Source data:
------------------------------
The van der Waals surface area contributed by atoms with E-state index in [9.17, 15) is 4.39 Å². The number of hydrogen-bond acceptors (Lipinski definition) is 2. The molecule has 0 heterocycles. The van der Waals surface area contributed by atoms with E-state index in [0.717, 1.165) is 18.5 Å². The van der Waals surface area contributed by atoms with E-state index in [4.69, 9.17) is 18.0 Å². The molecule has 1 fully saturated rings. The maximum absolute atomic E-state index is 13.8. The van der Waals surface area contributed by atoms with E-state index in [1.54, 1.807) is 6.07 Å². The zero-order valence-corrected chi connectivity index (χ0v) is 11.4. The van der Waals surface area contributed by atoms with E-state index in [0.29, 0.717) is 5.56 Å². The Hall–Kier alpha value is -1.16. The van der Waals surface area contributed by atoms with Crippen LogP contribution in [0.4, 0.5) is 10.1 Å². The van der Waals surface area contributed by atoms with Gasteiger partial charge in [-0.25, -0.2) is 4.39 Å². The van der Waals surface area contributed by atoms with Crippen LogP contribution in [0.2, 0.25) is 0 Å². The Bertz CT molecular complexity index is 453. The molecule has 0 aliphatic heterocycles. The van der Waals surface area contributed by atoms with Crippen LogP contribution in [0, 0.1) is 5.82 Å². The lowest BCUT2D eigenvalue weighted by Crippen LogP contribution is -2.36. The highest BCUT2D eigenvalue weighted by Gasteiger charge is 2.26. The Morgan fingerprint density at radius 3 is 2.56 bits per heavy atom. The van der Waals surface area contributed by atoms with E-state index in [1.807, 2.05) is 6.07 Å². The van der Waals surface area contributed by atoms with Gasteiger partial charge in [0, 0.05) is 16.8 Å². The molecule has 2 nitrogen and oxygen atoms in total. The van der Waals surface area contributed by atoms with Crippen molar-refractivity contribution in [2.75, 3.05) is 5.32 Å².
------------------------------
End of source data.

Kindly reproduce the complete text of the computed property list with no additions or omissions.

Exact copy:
The van der Waals surface area contributed by atoms with E-state index in [9.17, 15) is 4.39 Å². The number of hydrogen-bond acceptors (Lipinski definition) is 2. The molecule has 0 heterocycles. The van der Waals surface area contributed by atoms with E-state index in [0.717, 1.165) is 18.5 Å². The van der Waals surface area contributed by atoms with E-state index in [4.69, 9.17) is 18.0 Å². The molecule has 1 fully saturated rings. The maximum absolute atomic E-state index is 13.8. The van der Waals surface area contributed by atoms with E-state index in [1.54, 1.807) is 6.07 Å². The zero-order valence-corrected chi connectivity index (χ0v) is 11.4. The van der Waals surface area contributed by atoms with E-state index in [0.29, 0.717) is 5.56 Å². The Hall–Kier alpha value is -1.16. The van der Waals surface area contributed by atoms with Crippen LogP contribution in [0.4, 0.5) is 10.1 Å². The van der Waals surface area contributed by atoms with Gasteiger partial charge in [-0.25, -0.2) is 4.39 Å². The van der Waals surface area contributed by atoms with Crippen LogP contribution in [0.2, 0.25) is 0 Å². The Bertz CT molecular complexity index is 453. The molecule has 0 aliphatic heterocycles. The van der Waals surface area contributed by atoms with Crippen LogP contribution in [0, 0.1) is 5.82 Å². The lowest BCUT2D eigenvalue weighted by Crippen LogP contribution is -2.36. The highest BCUT2D eigenvalue weighted by Gasteiger charge is 2.26. The Morgan fingerprint density at radius 3 is 2.56 bits per heavy atom. The van der Waals surface area contributed by atoms with E-state index in [1.807, 2.05) is 6.07 Å². The van der Waals surface area contributed by atoms with Gasteiger partial charge in [0, 0.05) is 16.8 Å². The molecule has 2 nitrogen and oxygen atoms in total. The van der Waals surface area contributed by atoms with Crippen molar-refractivity contribution in [2.75, 3.05) is 5.32 Å².